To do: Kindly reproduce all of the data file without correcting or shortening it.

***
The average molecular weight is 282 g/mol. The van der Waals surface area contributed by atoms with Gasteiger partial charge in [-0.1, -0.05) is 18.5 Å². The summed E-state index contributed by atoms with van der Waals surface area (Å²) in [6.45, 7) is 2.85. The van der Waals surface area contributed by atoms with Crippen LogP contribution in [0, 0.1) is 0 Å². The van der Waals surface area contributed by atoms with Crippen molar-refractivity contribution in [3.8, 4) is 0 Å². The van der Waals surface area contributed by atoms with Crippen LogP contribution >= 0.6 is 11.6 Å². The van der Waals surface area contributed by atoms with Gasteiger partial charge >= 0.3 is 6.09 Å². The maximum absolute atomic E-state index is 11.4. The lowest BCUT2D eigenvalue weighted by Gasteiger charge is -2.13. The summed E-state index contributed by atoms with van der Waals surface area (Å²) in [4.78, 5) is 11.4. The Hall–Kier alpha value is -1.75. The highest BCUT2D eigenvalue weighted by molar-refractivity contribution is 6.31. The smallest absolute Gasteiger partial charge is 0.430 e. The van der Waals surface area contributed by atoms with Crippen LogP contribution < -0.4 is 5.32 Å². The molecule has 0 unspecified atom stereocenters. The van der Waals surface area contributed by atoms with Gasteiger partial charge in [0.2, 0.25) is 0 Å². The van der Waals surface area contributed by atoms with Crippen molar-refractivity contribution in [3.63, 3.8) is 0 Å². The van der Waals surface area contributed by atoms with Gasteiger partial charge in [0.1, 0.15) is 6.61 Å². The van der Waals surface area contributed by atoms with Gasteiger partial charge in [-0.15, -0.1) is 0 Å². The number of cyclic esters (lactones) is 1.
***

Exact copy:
The average molecular weight is 282 g/mol. The van der Waals surface area contributed by atoms with Gasteiger partial charge in [-0.1, -0.05) is 18.5 Å². The summed E-state index contributed by atoms with van der Waals surface area (Å²) in [6.45, 7) is 2.85. The van der Waals surface area contributed by atoms with Crippen LogP contribution in [0, 0.1) is 0 Å². The van der Waals surface area contributed by atoms with Crippen molar-refractivity contribution in [3.8, 4) is 0 Å². The van der Waals surface area contributed by atoms with Crippen LogP contribution >= 0.6 is 11.6 Å². The van der Waals surface area contributed by atoms with Gasteiger partial charge >= 0.3 is 6.09 Å². The maximum absolute atomic E-state index is 11.4. The lowest BCUT2D eigenvalue weighted by Gasteiger charge is -2.13. The summed E-state index contributed by atoms with van der Waals surface area (Å²) in [4.78, 5) is 11.4. The Hall–Kier alpha value is -1.75. The highest BCUT2D eigenvalue weighted by molar-refractivity contribution is 6.31. The smallest absolute Gasteiger partial charge is 0.430 e. The van der Waals surface area contributed by atoms with Crippen LogP contribution < -0.4 is 5.32 Å². The molecule has 0 unspecified atom stereocenters. The van der Waals surface area contributed by atoms with Gasteiger partial charge in [0.2, 0.25) is 0 Å². The van der Waals surface area contributed by atoms with Crippen molar-refractivity contribution in [3.63, 3.8) is 0 Å². The van der Waals surface area contributed by atoms with Gasteiger partial charge in [0.1, 0.15) is 6.61 Å². The van der Waals surface area contributed by atoms with Gasteiger partial charge in [-0.15, -0.1) is 0 Å². The number of cyclic esters (lactones) is 1.